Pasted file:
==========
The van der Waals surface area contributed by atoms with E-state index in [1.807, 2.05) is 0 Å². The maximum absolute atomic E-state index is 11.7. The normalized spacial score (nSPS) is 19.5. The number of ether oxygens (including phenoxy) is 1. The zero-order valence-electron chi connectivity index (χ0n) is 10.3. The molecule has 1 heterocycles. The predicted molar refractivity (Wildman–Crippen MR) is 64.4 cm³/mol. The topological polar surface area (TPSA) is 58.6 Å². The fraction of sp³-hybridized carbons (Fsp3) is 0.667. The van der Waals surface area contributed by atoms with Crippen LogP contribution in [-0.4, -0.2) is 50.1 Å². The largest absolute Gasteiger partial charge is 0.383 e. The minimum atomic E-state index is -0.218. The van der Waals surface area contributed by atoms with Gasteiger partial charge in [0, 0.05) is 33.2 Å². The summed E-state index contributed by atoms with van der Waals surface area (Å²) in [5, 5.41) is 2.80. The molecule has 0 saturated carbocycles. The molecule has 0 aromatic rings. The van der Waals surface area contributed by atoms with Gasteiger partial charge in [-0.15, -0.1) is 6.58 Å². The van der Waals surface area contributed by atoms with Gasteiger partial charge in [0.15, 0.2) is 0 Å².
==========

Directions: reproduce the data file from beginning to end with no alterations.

The van der Waals surface area contributed by atoms with E-state index in [1.807, 2.05) is 0 Å². The maximum absolute atomic E-state index is 11.7. The normalized spacial score (nSPS) is 19.5. The number of ether oxygens (including phenoxy) is 1. The zero-order valence-electron chi connectivity index (χ0n) is 10.3. The molecule has 1 heterocycles. The predicted molar refractivity (Wildman–Crippen MR) is 64.4 cm³/mol. The topological polar surface area (TPSA) is 58.6 Å². The fraction of sp³-hybridized carbons (Fsp3) is 0.667. The van der Waals surface area contributed by atoms with Crippen LogP contribution in [-0.4, -0.2) is 50.1 Å². The largest absolute Gasteiger partial charge is 0.383 e. The minimum atomic E-state index is -0.218. The van der Waals surface area contributed by atoms with Gasteiger partial charge in [0, 0.05) is 33.2 Å². The summed E-state index contributed by atoms with van der Waals surface area (Å²) in [5, 5.41) is 2.80. The molecule has 0 saturated carbocycles. The molecule has 0 aromatic rings. The van der Waals surface area contributed by atoms with Gasteiger partial charge in [-0.15, -0.1) is 6.58 Å². The van der Waals surface area contributed by atoms with Gasteiger partial charge in [0.15, 0.2) is 0 Å².